How Does Play Therapy Work?

Play Is Important

Play is a child’s natural way of experimenting, learning, rehearsing, and mixing real with fantasy.

It is an integral part of childhood development across physical and cognitive domains, and is a vital part of all our lives whatever our age.

Using play as the medium to express themselves and what they are experiencing, makes sense to children.

Children can play what they struggle to say, children can play to explain their way.  Through play children can discover and rehearse different ways of understanding and coping with difficult feelings, leading to a healthier and happier way of being.

Feelings Are Important

Recognising and understanding them is important too.  Emotions give us information about what is happening to us, so that we can plan what action to take. The origin of the word emotion implies action, coming from ‘motere’, the Latin verb ‘to move’, plus the prefix ‘e’ to ‘move away’ (Goleman 1995, p6).
Understanding what they are feeling and why, means that a child can decide more consciously what they want to do, before they do it.  This reduces the likelihood of acting impulsively or getting stuck in unhealthy patterns of behaviour.

Tuning into, recognising, and understanding thoughts and feelings is central to Play Therapy.  In a child’s session they can make sense of their emotions, and so choose what actions to take that will provide healthy growth and development.  Rehearsing these skills in the safety of the therapy room support and bolster this growth, paving the way for the child to then put these new strategies into practice in their lives outside of their sessions.

The Therapeutic Relationship is Important

It has specific qualities to it, designed to support and sustain such self-discovery.  Each Play Therapist has undertaken extensive academic and clinical training, with close clinical supervision and monitoring.  Playing together in the therapy room with the full ToolKit of play and art materials creates the facilitative environment for the reflective discovery of therapeutic change.  The therapeutic relationship means that crucially the child is not alone with their experiences.  With the therapist holding the session via the predictable boundaries and materials and by creating a containing experience for the child’s emotional experience.  This means that the child feels supported, understood, safe and able to approach deep and strong feelings.
Emotions, thoughts and learning are physical, brain-shaping events. As synapse’s fire, neural pathways are made and sustained, and a child’s cerebral resources are formed.

Children’s experiences and relationships affect their brain organisation, structure and development (Riggs 2006, Fishbein 2007). Research shows that when a child is helped to link words to feelings, cerebral pathways linking higher and lower brain structures are strengthened. This increases their ability to manage strong feelings and stress later in life, skills vital for socio-emotional success (Hariri 2000, Pennebaker 1993, Fossati 2003).  Play Therapy provides many opportunities for such learning to take place, developing and discussing experiences and feelings within the metaphor of the narrative.  Play Therapy provides opportunities for children to explore parts of their identity within the safety of the therapeutic space, leading to make positive changes in their lives.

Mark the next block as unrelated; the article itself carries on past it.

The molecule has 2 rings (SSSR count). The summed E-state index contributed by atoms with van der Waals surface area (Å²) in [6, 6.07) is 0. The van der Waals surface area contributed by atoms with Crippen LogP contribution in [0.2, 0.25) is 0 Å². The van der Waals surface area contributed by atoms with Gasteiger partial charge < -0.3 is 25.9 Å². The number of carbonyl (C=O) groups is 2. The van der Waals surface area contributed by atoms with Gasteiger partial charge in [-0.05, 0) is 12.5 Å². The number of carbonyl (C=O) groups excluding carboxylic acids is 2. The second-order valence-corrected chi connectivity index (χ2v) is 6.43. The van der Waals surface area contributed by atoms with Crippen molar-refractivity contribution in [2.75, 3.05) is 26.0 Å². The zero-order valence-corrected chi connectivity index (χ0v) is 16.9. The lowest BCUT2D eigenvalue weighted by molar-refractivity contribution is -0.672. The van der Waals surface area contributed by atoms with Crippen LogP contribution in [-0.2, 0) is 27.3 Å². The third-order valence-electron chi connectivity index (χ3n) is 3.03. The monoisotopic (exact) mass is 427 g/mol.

Being Aware of What We Are Feeling, When We Are Feeling it, is Important

High emotional arousal without self-awareness can overwhelm a child, leading them to either block out the feeling and so miss out on learning what it could mean – or developing unhealthy responses and becoming stuck in unhelpful patterns.  Self-awareness is paying continual attention to one’s internal states in the present moment, and is sometimes called “mindfulness” (Goleman 1995, Latieri 2008, Brantly 2007, Goleman 2003).

Self-awareness is the precursor to empathy, which creates the capacity to care. (Zinker 1977, Sunderland 2006).

Social and emotional learning is the ability to integrate thinking, feeling and behaving to achieve crucial life tasks. Such self-reflective capacities and empathic ability are the foundations of emotional intelligence.  Children with these skills can ‘put themselves in someone else’s shoes’ and can imagine different points of view to their own.  Children with these skills can understand themselves and those around them better.

During their Play Therapy sessions our goal is for children to develop an understanding of their own feelings and where they come from, to practice healthy and appropriate actions to take in response to them.

The therapeutic space and therapeutic relationship in Play Therapy aims to create the environment for self-discovery and growth for children who attend.